The Employers Mutual Casualty Company (EMC) 8th Street four-story office building in downtown Des Moines includes below-ground parking, conference rooms, and a wellness center. A skywalk concourse will connect the new building with an existing EMC building. Concrete contractor, Neumann Brothers, worked with EFCO, which supplied the formwork.
Starting off the project, Neumann used plate girder forms for all of the large footings and the tower crane slab. Once this was complete, Neumann turned to lighter-weight forming system to handle the foundation walls.
Twelve-foot-tall round column forms with diameters of 24 inches and 30 inches were used in the basement. The two-piece column form with high-strength connection bolts only on 2-foot centers and a split washer provided a labor-saving benefit for setting and stripping the entire form with one pick of the crane. Tight precision face sheet joints minimized offsets and grout leakage while delivering a quality concrete finish.
Neumann used EFCO's guided rail system (GRS) and light wall formwork to build the elevator shaft for this new building. The GRS is designed for safety and efficiency, which starts during assembly and continues through installation and all the way up the structure. The GRS gangs are assembled on the ground installing work decks and preparing the form rollback systems. The built-in rails of each gang remain attached to shoes installed on previous pours, allowing a crane to lift the setup while continuously attached to the wall. Gangs can be lifted and set for the next pour in minutes.
The GRS was installed on the core after the first 13-foot-tall pour was complete. The integrated roll-back assembly on the GRS frame allows the formwork to move back 30 inches providing easy access to formwork and clearance for rebar installation. The CAM Rollers provide smooth operation, and the formwork can be pushed back and forth by operators alone. The system also includes a ratchet for mechanically retracting the roll-back in windy conditions or large formwork gangs. Using the roll-back feature on the GRS, the iron workers were able to complete their work where they positioned rebar, block outs, embeds, ties, and anchors for the forms. Developing this plan in advance, the Neumann and EFCO engineering teams made this project a success.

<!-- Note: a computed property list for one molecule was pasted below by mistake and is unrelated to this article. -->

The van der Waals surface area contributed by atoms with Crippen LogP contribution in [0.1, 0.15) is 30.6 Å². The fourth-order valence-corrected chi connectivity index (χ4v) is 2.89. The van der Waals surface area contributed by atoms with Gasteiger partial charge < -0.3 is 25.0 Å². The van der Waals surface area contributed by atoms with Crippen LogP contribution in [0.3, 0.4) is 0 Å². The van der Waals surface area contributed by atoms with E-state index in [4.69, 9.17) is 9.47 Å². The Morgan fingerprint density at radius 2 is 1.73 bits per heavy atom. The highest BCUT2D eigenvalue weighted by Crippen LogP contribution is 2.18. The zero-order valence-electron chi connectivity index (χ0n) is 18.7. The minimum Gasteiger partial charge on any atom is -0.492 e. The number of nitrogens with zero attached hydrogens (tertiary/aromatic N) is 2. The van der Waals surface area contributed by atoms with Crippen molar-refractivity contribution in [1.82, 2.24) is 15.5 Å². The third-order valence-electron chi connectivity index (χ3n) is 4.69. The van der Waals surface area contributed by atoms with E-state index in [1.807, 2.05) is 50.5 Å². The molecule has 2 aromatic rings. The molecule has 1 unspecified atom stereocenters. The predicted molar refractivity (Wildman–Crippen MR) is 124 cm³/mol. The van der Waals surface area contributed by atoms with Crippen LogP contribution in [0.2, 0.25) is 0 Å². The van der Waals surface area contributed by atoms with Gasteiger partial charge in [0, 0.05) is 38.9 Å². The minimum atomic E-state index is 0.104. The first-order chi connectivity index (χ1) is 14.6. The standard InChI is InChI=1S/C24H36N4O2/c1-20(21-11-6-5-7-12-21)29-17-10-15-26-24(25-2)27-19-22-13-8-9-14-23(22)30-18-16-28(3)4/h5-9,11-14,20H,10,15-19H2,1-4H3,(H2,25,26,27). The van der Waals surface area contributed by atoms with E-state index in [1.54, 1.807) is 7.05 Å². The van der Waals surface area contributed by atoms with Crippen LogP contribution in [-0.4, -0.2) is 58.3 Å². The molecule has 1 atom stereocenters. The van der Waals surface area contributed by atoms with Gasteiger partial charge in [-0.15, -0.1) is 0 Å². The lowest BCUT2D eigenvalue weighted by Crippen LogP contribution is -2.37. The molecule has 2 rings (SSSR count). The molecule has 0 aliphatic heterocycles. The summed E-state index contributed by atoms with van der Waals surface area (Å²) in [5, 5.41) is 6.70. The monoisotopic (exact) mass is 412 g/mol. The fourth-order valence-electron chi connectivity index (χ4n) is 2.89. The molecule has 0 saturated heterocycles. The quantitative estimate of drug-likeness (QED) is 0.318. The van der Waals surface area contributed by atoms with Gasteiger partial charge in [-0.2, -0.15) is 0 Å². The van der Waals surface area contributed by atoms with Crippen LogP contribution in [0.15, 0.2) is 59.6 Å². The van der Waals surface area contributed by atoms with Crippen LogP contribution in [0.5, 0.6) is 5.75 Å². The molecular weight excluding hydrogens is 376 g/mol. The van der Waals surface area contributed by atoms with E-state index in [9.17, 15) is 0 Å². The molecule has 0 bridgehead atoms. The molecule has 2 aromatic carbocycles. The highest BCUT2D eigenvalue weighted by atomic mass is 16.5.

The contractor used a shoring system to form the 19,000-square-foot first floor deck. The waffle slab design for the first floor has variable slab depths of 2 feet, 2 feet 6 inches, and 3 feet along with several elevation changes. Neumann used modular deck shoring towers with long and short jacks to account for the change in elevation and sloping floor support. The shore towers supported contractor-supplied steel tubs to form the pan deck design.
The project is expected to be completed in early 2017.